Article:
FERDINAND

Producer: Bruce Anderson, John Davis, Lori Forte and Lisa Marie Stetler
Director: Carlos Saldanha
Writer: Robert L. Baird, Tim Federle and Brad Copeland
Stars: John Cena, Kate McKinnon, Bobby Cannavale, David Tennant, Anthony Anderson, Peyton Manning, Lily Day, Juanes, Gina Rodriguez, Daveed Diggs, Gabriel Iglesias, Flula Borg, Sally Phillips, Boris Kodjoe, Jerrod Carmichael, Miguel Angel Silvestre, Jeremy Sisto, Raul Esparza and Karla Martinez
Studio: 20th Century Fox

C+

How do you adapt a blissfully short children’s book for the screen? In the case of Munro Leaf’s 1936 “The Story of Ferdinand,” about a bull who prefers smelling flowers to fighting matadors, Walt Disney solved the problem by turning it into a seven-minute featurette that was quite faithful to its source and—incidentally—won an Oscar. In refashioning the tale into a full-length movie, director Carlos Saldanha and his stable of six writers (three scripters and three others with “story by” credit) must expand things astronomically, adding episode after episode and character after character. The result isn’t unpleasant, but it is episodic and protracted, burying the book’s simple message in an avalanche of unrelated clutter.

The first addition is a prologue in which young Ferdinand (voiced by Colin H. Murphy), whose devotion to beauty rather than butting heads earns him the scorn of the other calves at the Casa del Toro, especially the aggressive Valiente (Jack Gore). After his father is taken off to do battle in Madrid and never returns, Ferdinand escapes and finds refuge at a farm with sweet Nina (Lily Day), her father Juan (Juanes) and their dog Paco (Jerrod Carmichael). There he quickly grows up to be a big lug (pro wrestler turned actor John Cena), who loves nothing more than gamboling in the fields sniffing the roses.

Disaster occurs when he sneaks into the local village for the annual flower festival, where his appearance causes all sorts of commotion, including—inevitably—a visit to a china shop. It’s there that the bee sting sends him into a frenzy; he’s captured and sent off to the Casa, where Valiente (now Bobby Cannavale), Angus (David Tennant), Bones (Anthony Anderson), Manquina (Tim Nordquist) and Guapo (Peyton Manning) do not exactly welcome him back.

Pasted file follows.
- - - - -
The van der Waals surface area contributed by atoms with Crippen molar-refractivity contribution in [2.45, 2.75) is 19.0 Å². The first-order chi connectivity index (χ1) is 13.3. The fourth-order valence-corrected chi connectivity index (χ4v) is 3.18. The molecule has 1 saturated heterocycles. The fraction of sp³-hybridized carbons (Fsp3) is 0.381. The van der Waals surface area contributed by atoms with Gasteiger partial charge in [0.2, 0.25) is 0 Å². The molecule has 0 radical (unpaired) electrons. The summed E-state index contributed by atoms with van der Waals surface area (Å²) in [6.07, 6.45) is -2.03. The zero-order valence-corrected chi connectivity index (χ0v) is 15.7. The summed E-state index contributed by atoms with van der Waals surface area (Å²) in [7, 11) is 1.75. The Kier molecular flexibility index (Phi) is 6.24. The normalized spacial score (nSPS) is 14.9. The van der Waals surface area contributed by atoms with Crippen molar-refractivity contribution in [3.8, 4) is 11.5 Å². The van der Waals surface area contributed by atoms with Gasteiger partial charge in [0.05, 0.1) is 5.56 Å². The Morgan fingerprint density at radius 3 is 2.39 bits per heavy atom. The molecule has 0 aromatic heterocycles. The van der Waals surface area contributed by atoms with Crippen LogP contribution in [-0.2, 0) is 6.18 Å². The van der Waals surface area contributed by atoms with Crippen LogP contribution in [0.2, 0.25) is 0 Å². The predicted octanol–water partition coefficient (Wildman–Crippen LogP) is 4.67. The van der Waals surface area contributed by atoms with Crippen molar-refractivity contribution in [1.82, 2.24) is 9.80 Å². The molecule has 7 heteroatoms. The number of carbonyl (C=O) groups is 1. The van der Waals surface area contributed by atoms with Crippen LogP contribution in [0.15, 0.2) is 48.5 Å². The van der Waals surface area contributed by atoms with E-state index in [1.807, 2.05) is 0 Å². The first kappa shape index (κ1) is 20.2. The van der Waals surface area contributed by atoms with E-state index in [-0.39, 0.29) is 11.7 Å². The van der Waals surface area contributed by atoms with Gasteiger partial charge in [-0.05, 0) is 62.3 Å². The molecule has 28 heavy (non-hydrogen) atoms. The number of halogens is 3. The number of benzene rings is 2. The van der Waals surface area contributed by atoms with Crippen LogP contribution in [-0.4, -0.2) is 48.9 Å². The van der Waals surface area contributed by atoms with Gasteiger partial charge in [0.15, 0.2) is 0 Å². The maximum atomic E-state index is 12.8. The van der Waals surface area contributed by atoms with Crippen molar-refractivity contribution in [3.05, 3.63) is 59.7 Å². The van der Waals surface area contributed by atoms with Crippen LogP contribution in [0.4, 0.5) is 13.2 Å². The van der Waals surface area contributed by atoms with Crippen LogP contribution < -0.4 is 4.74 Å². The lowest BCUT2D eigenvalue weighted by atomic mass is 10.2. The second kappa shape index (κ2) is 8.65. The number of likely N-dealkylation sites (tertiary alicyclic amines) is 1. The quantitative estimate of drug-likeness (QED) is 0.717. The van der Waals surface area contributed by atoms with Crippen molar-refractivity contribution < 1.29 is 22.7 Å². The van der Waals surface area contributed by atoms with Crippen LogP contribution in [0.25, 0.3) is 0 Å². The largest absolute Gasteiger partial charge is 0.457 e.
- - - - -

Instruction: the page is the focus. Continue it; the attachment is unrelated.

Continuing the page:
The arrival of arrogant matador El Primero (Miguel Angel Silvestre), looking for a suitable opponent in his final match, leads to a competition among the bulls, which Ferdinand—forced reluctantly into combat—wins. He convinces his hyperactive “calming goat” Lupe (Kate McKinnon) to escape with him back to Nina’s farm, and they accomplish their goal with the help of a trio of zany hedgehogs—Una (Gina Rodriguez), Doss (Daveed Diggs) and Cuatro (Gabriel Iglesias)—by defeating the snooty show horses in the next corral—Hans (Flula Borg), Klaus (Boris Kodjoe and Greta (Sally Phillips)—in what amounts to a dance-off.

But Ferdinand’s insistence that they rescue Guapo and Valiente, who have been sent to a nearby slaughterhouse—leads to a prolonged chase that separates Ferdinand from the others and sees him captured to face off against El Primero. The bout does not, however, turn out as the matador expects, and Ferdinand is freed to be reunited with Nina and his other friends.

This expansion of Leaf’s little story, which—as Disney realized—was more of a vignette suitable for featurette treatment, has been decently, if fairly predictably, managed. It’s arguable that too many episodes have been added and the actions scenes overextended, since the picture runs close to two hours, while most children’s animated movies are ninety minutes or less. But the animation from Blue Sky (the makers of the “Ice Age” series) is agreeably colorful, the characterizations are good enough (even if the manic Lupe comes off as awfully reminiscent of similar high-energy figures from other animated flicks), and the voice work is nimble (even if it’s odd that the main characters are accent-free but the supporting ones are not). Unfortunately the songs—two by Nick Jonas and one by Juanes, played during the closing credits—are forgettable.

The notion that this “Ferdinand” might bring a second Oscar to Leaf’s pacifist bull is unlikely, but it provides amiable enough family entertainment for an undemanding holiday crowd.